New Raspberry Pi 4 VLI Firmware Lowers Temperature by 3-5°C

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The other day I tested Raspberry Pi 4 with an heatsink since previous multi-threaded benchmarks clearly made the board throttle when running those without any cooling solution.

The guys at the Raspberry Pi Foundation somehow noticed my post, and I received an email from Eben Upton explaining a new Raspberry Pi 4 VLI firmware had “some thermal optimizations that are not installed by default on early production units.” I did not understand VLI at first, but eventually understood this referred to the firmware for VIA VL805 PCIe USB 3.0 controller on the board.

The Raspberry Pi Foundation provided me with a test version of the firmware, which they’ll release in the next few days, or weeks after testing is completed.

Now if you’re going to test a platform that will throttle due to overheating, it’s very important you do so at constant room temperature. I work in a office where the air conditioner is set to 28°C, so that’s about the temperature I have here.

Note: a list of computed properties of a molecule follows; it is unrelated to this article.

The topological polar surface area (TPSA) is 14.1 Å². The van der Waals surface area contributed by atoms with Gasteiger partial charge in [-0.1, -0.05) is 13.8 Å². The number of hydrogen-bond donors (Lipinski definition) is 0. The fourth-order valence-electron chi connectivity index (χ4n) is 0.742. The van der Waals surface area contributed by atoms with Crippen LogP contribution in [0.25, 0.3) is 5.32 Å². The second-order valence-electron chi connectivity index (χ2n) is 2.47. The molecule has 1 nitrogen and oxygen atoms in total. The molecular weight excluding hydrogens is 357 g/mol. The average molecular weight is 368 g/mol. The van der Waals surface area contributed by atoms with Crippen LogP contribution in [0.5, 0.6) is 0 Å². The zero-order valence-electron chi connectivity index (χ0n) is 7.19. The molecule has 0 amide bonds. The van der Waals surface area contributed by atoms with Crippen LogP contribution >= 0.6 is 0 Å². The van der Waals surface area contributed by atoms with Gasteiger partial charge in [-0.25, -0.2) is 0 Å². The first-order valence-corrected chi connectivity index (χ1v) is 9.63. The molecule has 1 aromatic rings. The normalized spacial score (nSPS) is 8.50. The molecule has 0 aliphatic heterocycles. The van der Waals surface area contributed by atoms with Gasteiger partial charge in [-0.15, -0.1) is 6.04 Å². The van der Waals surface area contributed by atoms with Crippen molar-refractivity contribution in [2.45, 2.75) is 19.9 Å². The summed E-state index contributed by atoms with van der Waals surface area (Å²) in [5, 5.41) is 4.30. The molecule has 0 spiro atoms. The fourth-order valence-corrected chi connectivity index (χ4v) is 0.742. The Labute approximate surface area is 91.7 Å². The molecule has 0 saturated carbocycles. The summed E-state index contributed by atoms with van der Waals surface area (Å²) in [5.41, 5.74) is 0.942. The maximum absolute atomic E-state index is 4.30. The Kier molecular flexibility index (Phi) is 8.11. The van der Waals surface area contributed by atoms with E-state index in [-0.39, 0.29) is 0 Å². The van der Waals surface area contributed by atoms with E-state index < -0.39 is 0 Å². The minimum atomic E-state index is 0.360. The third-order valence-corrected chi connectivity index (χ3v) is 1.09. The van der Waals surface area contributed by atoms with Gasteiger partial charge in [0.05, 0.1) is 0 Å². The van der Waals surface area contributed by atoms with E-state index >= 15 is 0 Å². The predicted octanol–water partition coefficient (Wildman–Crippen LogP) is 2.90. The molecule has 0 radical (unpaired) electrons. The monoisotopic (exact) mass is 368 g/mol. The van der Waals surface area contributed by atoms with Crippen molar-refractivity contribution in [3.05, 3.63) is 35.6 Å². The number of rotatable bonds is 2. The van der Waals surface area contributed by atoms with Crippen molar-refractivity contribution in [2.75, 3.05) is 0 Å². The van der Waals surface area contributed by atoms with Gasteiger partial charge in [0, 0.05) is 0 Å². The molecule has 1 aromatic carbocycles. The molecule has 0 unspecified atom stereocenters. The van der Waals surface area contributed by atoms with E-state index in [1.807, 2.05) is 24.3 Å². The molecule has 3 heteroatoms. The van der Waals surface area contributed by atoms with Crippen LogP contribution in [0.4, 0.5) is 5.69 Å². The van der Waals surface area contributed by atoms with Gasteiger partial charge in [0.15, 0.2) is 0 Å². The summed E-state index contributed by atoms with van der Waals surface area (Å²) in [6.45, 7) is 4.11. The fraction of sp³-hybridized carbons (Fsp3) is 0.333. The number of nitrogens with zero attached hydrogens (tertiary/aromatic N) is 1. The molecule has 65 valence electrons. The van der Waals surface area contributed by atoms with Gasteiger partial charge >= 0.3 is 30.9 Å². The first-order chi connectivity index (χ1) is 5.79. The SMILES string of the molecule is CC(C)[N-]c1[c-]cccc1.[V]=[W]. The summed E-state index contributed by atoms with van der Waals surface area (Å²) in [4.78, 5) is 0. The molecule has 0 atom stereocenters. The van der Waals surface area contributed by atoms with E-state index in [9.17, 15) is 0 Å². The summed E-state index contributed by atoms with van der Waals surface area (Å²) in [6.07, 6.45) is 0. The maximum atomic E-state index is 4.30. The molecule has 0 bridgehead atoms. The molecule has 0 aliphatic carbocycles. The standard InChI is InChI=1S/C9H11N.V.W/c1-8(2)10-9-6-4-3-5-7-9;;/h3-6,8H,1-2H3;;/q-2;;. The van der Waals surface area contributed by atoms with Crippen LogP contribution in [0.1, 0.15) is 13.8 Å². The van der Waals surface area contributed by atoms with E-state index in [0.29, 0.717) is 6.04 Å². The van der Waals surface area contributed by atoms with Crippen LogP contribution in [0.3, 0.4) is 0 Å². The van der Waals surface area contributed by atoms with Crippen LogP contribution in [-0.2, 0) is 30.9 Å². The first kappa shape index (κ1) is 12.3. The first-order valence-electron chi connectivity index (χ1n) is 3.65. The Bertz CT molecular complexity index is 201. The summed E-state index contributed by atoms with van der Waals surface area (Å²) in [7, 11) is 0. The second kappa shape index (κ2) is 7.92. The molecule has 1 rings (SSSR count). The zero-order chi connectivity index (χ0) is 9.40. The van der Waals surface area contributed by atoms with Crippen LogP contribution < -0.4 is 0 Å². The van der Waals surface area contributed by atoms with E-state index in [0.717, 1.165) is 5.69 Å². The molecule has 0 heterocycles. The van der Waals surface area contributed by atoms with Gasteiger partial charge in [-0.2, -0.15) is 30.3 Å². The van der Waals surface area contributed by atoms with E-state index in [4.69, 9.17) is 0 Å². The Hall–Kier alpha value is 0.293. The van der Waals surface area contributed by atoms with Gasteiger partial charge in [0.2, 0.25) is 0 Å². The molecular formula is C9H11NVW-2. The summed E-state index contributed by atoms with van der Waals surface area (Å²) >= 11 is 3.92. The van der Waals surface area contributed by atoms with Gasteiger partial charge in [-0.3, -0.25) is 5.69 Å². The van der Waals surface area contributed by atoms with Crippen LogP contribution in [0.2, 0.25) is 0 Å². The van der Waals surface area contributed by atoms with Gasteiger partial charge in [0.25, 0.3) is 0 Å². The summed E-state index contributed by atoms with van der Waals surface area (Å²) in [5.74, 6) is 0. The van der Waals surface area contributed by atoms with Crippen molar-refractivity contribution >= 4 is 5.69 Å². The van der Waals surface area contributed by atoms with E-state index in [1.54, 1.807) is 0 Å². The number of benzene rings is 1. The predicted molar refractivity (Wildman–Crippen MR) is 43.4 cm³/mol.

Before going on with the test I’ve installed rpi-monitor to have nice CPU temperature charts later on:


Let’s run sbc-bench without heatsink with old VLI firmware (version 00013701):


7-zip never completed, as it was killed three times due to running out of memory. Maybe it happened because with a 1GB RPi 4, we’re right at the limit. Enabling ZRAM may help.

But we do have our temperature data for the full benchmark. We started at 67°C idle, and the spike to over 80°C (11:26 to 11:30) is exactly during 7-zip multi-threaded benchmark:

Raspberry Pi 4 SBC Bench Temperature
Tempeature during sbc-bench – Click to Enlarge